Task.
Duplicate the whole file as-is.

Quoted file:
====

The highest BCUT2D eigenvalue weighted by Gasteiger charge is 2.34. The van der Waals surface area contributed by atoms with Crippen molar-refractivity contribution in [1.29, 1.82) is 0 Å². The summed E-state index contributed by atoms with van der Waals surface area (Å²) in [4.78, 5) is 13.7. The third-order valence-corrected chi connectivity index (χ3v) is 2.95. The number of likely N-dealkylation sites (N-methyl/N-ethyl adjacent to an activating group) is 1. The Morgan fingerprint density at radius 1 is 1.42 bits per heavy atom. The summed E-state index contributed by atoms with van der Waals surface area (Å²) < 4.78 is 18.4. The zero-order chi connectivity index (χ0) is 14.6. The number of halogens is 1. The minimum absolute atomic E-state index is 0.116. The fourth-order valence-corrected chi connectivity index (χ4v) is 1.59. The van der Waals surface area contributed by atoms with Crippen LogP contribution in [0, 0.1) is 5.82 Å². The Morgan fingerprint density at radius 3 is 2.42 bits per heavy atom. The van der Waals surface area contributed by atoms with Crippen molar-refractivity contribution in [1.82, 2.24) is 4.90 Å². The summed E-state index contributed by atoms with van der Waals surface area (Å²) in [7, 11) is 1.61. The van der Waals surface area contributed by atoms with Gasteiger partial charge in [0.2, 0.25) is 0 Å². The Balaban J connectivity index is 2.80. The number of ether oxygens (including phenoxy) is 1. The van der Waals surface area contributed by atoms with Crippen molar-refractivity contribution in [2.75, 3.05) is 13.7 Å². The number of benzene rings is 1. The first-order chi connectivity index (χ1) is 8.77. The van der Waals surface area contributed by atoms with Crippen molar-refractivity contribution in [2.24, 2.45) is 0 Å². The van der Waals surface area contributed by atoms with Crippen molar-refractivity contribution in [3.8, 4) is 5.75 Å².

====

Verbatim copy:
The highest BCUT2D eigenvalue weighted by Gasteiger charge is 2.34. The van der Waals surface area contributed by atoms with Crippen molar-refractivity contribution in [1.29, 1.82) is 0 Å². The summed E-state index contributed by atoms with van der Waals surface area (Å²) in [4.78, 5) is 13.7. The third-order valence-corrected chi connectivity index (χ3v) is 2.95. The number of likely N-dealkylation sites (N-methyl/N-ethyl adjacent to an activating group) is 1. The Morgan fingerprint density at radius 1 is 1.42 bits per heavy atom. The summed E-state index contributed by atoms with van der Waals surface area (Å²) < 4.78 is 18.4. The zero-order chi connectivity index (χ0) is 14.6. The number of halogens is 1. The minimum absolute atomic E-state index is 0.116. The fourth-order valence-corrected chi connectivity index (χ4v) is 1.59. The van der Waals surface area contributed by atoms with Crippen LogP contribution in [0, 0.1) is 5.82 Å². The Morgan fingerprint density at radius 3 is 2.42 bits per heavy atom. The van der Waals surface area contributed by atoms with Crippen molar-refractivity contribution in [1.82, 2.24) is 4.90 Å². The summed E-state index contributed by atoms with van der Waals surface area (Å²) in [7, 11) is 1.61. The van der Waals surface area contributed by atoms with Gasteiger partial charge in [0.2, 0.25) is 0 Å². The Balaban J connectivity index is 2.80. The number of ether oxygens (including phenoxy) is 1. The van der Waals surface area contributed by atoms with Crippen molar-refractivity contribution in [2.75, 3.05) is 13.7 Å². The number of benzene rings is 1. The first-order chi connectivity index (χ1) is 8.77. The van der Waals surface area contributed by atoms with Crippen molar-refractivity contribution in [2.24, 2.45) is 0 Å². The van der Waals surface area contributed by atoms with Crippen molar-refractivity contribution in [3.8, 4) is 5.75 Å².